Sunday, March 29, 2009

What is the similarity between the health insurance companies and the Soviet Union?

Do you remember the old joke about the Soviet Union? It had to do with whether a two-party system could ever work, and the answer was no, because if there ever were another party, everybody would join it.

The nomenklatura of the American health insurance industry have figured out that the same principle applies to them. In the current discussions of health care reform (and thankfully, since we kicked the Republicans out of the White House, that doesn't mean they're talking about slamming the courthouse doors on the victims of medical malpractice), one of the questions is what kind of public option should be built into the new system.

What the health insurance companies realize is that they're parasites, and they can't compete with the public system. Or, as they put it, A public plan would most likely employ the payments rates used in Medicare, which are far lower than the rates paid by private payers. In fact, the average family of four with private insurance spends an additional $1,778 on health care each year because of Medicare and Medicaid underpayments to providers. On an aggregate level, commercial payers incur approximately $89 billion more in costs than they would if public and private payers all paid equivalent rates.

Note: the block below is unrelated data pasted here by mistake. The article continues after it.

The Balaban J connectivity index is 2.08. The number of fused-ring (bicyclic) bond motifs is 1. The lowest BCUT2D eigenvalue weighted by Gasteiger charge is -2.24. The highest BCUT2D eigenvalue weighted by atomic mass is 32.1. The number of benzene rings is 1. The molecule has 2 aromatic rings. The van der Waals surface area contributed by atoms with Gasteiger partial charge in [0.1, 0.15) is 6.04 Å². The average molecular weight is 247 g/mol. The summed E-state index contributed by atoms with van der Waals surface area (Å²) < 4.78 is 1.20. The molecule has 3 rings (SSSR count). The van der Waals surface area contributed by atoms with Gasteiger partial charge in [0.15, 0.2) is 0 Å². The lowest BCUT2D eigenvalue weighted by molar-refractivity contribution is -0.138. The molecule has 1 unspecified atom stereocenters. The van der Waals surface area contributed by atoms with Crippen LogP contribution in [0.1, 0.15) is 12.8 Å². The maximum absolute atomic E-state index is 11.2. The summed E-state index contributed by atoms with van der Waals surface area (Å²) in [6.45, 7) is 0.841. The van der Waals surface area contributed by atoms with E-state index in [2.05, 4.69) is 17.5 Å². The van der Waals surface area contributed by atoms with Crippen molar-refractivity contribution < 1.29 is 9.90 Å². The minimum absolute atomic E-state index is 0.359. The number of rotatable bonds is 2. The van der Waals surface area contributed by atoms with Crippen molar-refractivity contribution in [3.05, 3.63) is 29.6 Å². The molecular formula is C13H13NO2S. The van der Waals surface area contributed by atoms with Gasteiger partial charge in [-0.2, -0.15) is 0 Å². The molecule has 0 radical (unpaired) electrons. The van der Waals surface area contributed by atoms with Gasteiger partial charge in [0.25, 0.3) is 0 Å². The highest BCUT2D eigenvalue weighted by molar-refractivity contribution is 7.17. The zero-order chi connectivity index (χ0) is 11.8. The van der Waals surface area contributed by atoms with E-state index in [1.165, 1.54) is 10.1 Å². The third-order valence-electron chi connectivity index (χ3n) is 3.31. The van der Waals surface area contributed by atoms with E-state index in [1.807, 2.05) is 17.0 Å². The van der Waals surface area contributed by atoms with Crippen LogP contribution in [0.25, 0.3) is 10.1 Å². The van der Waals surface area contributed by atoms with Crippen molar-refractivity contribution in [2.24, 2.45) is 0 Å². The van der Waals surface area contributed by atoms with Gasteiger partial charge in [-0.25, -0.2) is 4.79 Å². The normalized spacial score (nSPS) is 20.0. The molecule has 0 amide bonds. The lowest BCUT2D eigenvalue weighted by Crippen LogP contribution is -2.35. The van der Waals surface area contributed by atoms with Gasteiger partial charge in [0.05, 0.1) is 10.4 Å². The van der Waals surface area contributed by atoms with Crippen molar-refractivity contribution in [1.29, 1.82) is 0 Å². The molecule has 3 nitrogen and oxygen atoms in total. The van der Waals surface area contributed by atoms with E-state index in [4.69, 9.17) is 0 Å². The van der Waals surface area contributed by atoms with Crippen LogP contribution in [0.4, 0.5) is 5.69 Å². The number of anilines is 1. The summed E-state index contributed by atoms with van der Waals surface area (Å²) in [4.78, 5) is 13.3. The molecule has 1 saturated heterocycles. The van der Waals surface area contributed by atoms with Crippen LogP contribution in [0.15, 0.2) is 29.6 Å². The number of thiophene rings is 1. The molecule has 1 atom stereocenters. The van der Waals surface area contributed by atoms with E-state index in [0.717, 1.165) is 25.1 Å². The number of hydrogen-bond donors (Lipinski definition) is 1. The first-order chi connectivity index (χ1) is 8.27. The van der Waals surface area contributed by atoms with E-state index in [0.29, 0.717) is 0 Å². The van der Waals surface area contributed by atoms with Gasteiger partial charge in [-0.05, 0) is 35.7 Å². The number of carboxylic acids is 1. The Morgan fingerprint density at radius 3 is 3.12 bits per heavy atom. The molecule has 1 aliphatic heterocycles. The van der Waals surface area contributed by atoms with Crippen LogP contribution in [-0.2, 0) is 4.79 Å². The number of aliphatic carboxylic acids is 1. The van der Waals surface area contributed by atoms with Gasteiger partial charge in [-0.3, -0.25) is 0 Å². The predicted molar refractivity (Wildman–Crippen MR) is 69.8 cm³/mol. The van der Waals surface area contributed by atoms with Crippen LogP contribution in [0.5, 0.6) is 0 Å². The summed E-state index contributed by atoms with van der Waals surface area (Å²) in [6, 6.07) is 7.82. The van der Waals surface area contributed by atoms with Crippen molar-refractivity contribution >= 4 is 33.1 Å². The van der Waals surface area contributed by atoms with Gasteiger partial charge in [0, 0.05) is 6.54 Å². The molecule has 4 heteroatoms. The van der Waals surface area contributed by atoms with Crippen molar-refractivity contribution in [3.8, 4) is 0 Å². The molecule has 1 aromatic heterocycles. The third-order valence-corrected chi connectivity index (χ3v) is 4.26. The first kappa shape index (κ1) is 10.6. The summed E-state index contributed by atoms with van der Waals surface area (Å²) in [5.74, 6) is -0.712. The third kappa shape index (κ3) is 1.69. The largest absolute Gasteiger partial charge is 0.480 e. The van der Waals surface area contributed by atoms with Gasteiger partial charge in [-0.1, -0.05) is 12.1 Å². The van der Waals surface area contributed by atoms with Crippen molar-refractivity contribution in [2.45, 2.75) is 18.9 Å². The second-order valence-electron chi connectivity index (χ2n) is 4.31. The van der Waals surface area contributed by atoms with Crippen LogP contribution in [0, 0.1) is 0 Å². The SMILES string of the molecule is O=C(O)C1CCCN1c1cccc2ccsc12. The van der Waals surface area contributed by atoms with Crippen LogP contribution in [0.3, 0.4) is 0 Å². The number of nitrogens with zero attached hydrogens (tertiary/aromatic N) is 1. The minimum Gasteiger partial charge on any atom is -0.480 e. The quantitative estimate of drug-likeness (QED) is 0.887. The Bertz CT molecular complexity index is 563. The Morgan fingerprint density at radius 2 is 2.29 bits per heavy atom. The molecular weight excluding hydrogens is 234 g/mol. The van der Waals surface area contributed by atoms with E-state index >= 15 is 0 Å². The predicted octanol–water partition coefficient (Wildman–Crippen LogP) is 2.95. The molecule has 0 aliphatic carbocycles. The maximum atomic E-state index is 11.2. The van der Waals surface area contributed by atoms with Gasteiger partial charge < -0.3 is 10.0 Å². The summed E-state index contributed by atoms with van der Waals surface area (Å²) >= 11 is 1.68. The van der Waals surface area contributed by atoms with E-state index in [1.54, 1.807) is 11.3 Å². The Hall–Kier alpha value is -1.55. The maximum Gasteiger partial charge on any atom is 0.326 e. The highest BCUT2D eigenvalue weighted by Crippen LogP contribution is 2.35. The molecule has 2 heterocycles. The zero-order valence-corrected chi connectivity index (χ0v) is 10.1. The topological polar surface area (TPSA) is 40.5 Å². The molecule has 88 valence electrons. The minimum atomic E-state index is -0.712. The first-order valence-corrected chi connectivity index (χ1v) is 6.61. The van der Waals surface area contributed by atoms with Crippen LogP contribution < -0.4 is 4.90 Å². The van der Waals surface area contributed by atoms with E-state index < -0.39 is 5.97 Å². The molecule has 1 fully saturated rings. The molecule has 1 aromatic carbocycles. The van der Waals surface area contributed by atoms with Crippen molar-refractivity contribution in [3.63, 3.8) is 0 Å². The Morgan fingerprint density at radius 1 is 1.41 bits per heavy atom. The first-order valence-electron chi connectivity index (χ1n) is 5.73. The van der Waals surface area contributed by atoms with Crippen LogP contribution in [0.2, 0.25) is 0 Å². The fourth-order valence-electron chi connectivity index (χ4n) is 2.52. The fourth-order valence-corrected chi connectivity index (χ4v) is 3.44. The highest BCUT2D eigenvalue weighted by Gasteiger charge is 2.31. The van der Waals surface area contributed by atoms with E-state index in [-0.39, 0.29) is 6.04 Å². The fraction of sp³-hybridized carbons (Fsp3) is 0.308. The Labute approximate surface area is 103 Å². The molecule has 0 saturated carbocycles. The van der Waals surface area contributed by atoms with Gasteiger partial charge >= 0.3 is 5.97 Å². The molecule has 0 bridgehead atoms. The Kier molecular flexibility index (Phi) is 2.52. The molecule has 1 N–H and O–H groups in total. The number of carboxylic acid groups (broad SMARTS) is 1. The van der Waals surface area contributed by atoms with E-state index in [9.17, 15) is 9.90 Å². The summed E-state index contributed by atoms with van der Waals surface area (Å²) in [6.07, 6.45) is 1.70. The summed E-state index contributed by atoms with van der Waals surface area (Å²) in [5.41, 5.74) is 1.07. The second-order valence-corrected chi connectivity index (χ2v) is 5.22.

Tim Noah has a longer article on this in Slate that is worth a look. His conclusion is that when the insurance companies whine about needing a "level playing field", what they really mean is that they don't want to face the competition from a public system that will inevitably put them out of business.

And it can't come a moment too soon.


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